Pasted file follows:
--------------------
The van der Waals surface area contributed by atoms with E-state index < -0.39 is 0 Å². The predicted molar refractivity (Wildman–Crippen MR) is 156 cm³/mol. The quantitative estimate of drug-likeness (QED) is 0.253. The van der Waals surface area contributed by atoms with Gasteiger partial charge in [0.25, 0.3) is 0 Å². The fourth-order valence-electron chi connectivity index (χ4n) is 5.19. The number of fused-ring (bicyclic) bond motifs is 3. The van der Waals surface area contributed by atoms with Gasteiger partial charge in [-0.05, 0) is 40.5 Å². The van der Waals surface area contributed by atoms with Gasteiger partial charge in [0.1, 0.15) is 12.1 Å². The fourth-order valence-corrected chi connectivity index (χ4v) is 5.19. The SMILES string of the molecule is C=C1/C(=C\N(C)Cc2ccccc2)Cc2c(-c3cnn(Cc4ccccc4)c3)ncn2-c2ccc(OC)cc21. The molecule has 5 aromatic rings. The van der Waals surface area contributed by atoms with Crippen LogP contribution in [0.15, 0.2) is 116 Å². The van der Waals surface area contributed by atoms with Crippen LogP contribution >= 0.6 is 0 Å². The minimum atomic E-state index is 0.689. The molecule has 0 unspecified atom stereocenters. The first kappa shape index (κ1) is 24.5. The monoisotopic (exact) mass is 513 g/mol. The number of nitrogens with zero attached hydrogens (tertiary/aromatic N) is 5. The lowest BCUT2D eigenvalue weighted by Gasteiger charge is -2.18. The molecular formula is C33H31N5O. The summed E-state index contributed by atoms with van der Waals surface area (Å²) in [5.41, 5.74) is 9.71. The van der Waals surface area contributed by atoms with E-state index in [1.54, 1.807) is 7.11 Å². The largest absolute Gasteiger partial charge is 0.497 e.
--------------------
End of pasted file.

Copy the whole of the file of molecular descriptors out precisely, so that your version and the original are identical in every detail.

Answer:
The van der Waals surface area contributed by atoms with E-state index < -0.39 is 0 Å². The predicted molar refractivity (Wildman–Crippen MR) is 156 cm³/mol. The quantitative estimate of drug-likeness (QED) is 0.253. The van der Waals surface area contributed by atoms with Gasteiger partial charge in [0.25, 0.3) is 0 Å². The fourth-order valence-electron chi connectivity index (χ4n) is 5.19. The number of fused-ring (bicyclic) bond motifs is 3. The van der Waals surface area contributed by atoms with Gasteiger partial charge in [-0.05, 0) is 40.5 Å². The van der Waals surface area contributed by atoms with Gasteiger partial charge in [0.1, 0.15) is 12.1 Å². The fourth-order valence-corrected chi connectivity index (χ4v) is 5.19. The SMILES string of the molecule is C=C1/C(=C\N(C)Cc2ccccc2)Cc2c(-c3cnn(Cc4ccccc4)c3)ncn2-c2ccc(OC)cc21. The molecule has 5 aromatic rings. The van der Waals surface area contributed by atoms with Crippen LogP contribution in [0.15, 0.2) is 116 Å². The van der Waals surface area contributed by atoms with Crippen LogP contribution >= 0.6 is 0 Å². The minimum atomic E-state index is 0.689. The molecule has 0 unspecified atom stereocenters. The first kappa shape index (κ1) is 24.5. The monoisotopic (exact) mass is 513 g/mol. The number of nitrogens with zero attached hydrogens (tertiary/aromatic N) is 5. The lowest BCUT2D eigenvalue weighted by Gasteiger charge is -2.18. The molecular formula is C33H31N5O. The summed E-state index contributed by atoms with van der Waals surface area (Å²) in [5.41, 5.74) is 9.71. The van der Waals surface area contributed by atoms with E-state index in [1.54, 1.807) is 7.11 Å². The largest absolute Gasteiger partial charge is 0.497 e.